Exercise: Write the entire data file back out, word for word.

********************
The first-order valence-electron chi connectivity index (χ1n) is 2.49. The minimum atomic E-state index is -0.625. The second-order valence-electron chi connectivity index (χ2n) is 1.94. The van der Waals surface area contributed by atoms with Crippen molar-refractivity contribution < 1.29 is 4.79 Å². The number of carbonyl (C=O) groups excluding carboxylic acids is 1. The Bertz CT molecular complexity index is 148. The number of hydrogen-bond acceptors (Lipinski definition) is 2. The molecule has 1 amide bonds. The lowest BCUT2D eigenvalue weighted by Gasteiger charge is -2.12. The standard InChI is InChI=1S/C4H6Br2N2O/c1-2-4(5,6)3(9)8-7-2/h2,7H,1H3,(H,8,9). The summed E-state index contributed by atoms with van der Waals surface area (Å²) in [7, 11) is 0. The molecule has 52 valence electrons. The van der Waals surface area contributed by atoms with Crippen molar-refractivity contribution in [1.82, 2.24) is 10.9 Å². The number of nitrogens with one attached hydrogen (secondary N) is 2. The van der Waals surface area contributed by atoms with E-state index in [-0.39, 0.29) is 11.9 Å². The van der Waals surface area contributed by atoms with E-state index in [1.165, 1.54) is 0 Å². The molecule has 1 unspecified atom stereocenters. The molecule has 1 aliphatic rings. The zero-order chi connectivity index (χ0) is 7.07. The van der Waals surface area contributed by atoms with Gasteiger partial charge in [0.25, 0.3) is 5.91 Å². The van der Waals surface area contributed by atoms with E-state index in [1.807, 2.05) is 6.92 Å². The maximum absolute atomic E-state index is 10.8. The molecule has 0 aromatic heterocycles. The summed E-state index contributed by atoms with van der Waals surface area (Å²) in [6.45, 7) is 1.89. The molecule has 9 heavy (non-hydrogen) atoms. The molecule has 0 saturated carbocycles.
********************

The first-order valence-electron chi connectivity index (χ1n) is 2.49. The minimum atomic E-state index is -0.625. The second-order valence-electron chi connectivity index (χ2n) is 1.94. The van der Waals surface area contributed by atoms with Crippen molar-refractivity contribution < 1.29 is 4.79 Å². The number of carbonyl (C=O) groups excluding carboxylic acids is 1. The Bertz CT molecular complexity index is 148. The number of hydrogen-bond acceptors (Lipinski definition) is 2. The molecule has 1 amide bonds. The lowest BCUT2D eigenvalue weighted by Gasteiger charge is -2.12. The standard InChI is InChI=1S/C4H6Br2N2O/c1-2-4(5,6)3(9)8-7-2/h2,7H,1H3,(H,8,9). The summed E-state index contributed by atoms with van der Waals surface area (Å²) in [7, 11) is 0. The molecule has 52 valence electrons. The van der Waals surface area contributed by atoms with Crippen molar-refractivity contribution in [1.82, 2.24) is 10.9 Å². The number of nitrogens with one attached hydrogen (secondary N) is 2. The van der Waals surface area contributed by atoms with E-state index in [-0.39, 0.29) is 11.9 Å². The van der Waals surface area contributed by atoms with E-state index in [1.165, 1.54) is 0 Å². The molecule has 1 unspecified atom stereocenters. The molecule has 1 aliphatic rings. The zero-order chi connectivity index (χ0) is 7.07. The van der Waals surface area contributed by atoms with Gasteiger partial charge in [0.25, 0.3) is 5.91 Å². The van der Waals surface area contributed by atoms with E-state index in [1.807, 2.05) is 6.92 Å². The maximum absolute atomic E-state index is 10.8. The molecule has 0 aromatic heterocycles. The summed E-state index contributed by atoms with van der Waals surface area (Å²) in [6.45, 7) is 1.89. The molecule has 9 heavy (non-hydrogen) atoms. The molecule has 0 saturated carbocycles.